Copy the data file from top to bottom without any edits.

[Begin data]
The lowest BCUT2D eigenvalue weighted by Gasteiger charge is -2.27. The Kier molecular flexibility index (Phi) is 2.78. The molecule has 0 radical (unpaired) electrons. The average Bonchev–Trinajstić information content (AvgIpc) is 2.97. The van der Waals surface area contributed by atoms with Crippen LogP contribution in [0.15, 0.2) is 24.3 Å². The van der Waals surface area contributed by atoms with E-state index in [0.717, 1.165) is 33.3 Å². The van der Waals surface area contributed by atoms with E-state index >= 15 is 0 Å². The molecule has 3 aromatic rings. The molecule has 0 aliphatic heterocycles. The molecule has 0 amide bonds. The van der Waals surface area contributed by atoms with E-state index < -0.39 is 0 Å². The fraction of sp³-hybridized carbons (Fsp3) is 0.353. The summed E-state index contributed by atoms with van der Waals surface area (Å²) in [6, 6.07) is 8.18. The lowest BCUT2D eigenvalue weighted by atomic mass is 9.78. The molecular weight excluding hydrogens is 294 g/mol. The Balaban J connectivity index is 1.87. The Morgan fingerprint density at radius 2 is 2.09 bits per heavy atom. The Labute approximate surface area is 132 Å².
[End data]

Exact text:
The lowest BCUT2D eigenvalue weighted by Gasteiger charge is -2.27. The Kier molecular flexibility index (Phi) is 2.78. The molecule has 0 radical (unpaired) electrons. The average Bonchev–Trinajstić information content (AvgIpc) is 2.97. The van der Waals surface area contributed by atoms with Crippen LogP contribution in [0.15, 0.2) is 24.3 Å². The van der Waals surface area contributed by atoms with E-state index in [0.717, 1.165) is 33.3 Å². The van der Waals surface area contributed by atoms with E-state index >= 15 is 0 Å². The molecule has 3 aromatic rings. The molecule has 0 aliphatic heterocycles. The molecule has 0 amide bonds. The van der Waals surface area contributed by atoms with E-state index < -0.39 is 0 Å². The fraction of sp³-hybridized carbons (Fsp3) is 0.353. The summed E-state index contributed by atoms with van der Waals surface area (Å²) in [6, 6.07) is 8.18. The lowest BCUT2D eigenvalue weighted by atomic mass is 9.78. The molecular weight excluding hydrogens is 294 g/mol. The Balaban J connectivity index is 1.87. The Morgan fingerprint density at radius 2 is 2.09 bits per heavy atom. The Labute approximate surface area is 132 Å².